Furthermore, due to the punch hole camera, the status bar has been uncomfortably thick. I have no option but to blame Motorola as the brand should have given more thought into optimizing the interface for the display. While we can certainly hope for things to get better with the Android Q update, which should arrive a month or two after the release for Pixel devices, there is no guarantee.

Motorola One Vision: A prospective insight

The Motorola One Vision may feel awkward to use but its tall display could be a spectacle from the future. Over time, smartphone displays have gotten taller and we can expect the trend to continue. Although 21:9 might seem ludicrous for now, we can’t deny the possibility of other smartphone companies outside of Sony, the first to market with this aspect ratio, exploring this avenue. It is also possible that Motorola is conditioning us for the upcoming vertically folding Motorola Razr device or series of smartphones. Nonetheless, it is too early to predict the future of smartphones now.

Motorola one vision

What we can clearly see is that the Motorola One Vision seems like a great device for entertainment, especially for watching movies and content on Netflix. However, if Motorola desires to lead the way for longer smartphones, it must strive to work harder on making the interface as palatable as the smartphone’s striking design.

Overall, the package seems very lucrative if you’re ready to be guinea pigs for this new tall display trend. The Motorola One Vision appears to be built on the philosophy of “form over function” but, if you want to play safe and want better performance for a similar price, the POCO F1 may seem like a more functional choice. Alternatively, if you like the hole punch design and wish for more convenient single-handed usage, you can want to check out the recently announced Samsung Galaxy M40.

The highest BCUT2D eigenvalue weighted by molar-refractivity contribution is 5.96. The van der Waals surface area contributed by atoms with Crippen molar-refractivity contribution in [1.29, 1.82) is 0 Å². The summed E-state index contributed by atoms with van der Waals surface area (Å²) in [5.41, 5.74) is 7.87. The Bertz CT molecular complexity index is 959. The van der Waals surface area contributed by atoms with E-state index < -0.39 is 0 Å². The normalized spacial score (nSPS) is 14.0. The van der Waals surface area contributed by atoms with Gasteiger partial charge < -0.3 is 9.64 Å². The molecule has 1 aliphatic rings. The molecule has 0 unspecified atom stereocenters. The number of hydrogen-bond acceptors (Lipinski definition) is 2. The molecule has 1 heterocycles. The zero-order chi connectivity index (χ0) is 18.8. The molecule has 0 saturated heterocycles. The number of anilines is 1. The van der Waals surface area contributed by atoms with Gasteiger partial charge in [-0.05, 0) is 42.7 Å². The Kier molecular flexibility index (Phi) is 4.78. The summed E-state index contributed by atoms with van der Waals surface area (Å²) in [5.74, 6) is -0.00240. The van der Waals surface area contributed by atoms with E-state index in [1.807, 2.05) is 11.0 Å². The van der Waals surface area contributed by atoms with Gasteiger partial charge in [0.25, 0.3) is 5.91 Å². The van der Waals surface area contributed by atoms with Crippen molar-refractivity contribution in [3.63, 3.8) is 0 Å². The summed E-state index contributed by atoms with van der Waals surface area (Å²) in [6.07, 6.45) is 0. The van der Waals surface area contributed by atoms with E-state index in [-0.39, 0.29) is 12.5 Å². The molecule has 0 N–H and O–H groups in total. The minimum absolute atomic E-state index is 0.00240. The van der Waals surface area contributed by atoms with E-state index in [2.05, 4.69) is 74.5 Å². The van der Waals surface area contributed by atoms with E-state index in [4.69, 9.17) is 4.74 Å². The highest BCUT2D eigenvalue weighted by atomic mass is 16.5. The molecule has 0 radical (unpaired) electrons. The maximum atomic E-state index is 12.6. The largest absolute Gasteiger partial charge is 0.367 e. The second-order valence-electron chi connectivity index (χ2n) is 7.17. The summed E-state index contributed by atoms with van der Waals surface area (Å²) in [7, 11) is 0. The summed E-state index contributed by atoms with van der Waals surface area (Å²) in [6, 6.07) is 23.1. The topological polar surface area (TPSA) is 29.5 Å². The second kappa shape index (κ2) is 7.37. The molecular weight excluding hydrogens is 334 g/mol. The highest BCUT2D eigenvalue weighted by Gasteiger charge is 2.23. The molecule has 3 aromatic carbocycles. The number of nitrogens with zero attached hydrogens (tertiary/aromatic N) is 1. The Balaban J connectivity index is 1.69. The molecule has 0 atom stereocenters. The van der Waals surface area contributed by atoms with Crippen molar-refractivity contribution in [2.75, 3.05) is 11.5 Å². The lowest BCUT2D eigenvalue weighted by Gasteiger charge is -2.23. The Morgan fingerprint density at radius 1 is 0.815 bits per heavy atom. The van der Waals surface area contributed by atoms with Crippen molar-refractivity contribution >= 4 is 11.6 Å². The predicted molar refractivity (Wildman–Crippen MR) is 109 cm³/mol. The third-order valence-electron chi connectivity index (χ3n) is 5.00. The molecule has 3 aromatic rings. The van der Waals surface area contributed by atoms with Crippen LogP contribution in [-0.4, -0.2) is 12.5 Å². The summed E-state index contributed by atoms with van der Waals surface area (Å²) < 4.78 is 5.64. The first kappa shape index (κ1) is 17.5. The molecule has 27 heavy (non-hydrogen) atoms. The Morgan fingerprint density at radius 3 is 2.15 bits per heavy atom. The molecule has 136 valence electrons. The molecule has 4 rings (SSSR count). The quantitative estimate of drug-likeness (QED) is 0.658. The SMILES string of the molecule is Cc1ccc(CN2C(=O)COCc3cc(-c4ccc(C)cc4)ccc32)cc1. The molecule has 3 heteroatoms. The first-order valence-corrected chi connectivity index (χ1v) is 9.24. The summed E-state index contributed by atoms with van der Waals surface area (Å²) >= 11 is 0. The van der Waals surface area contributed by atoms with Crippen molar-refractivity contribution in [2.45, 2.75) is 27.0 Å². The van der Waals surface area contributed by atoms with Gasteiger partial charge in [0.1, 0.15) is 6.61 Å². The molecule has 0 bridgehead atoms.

About author

Tushar Mehta
Tushar Mehta

I am a Senior Editor at XDA. I have been reviewing gadgets for over five years and gained experience by working for prominent tech publications in India before joining XDA. I enjoy fiddling with all smart objects and my love for software customization dates back to the Symbian S60 days. I like to devote my spare time idealizing the romantic union of technology and philosophy or spacing out on Pink Floyd. You may email me at [email protected]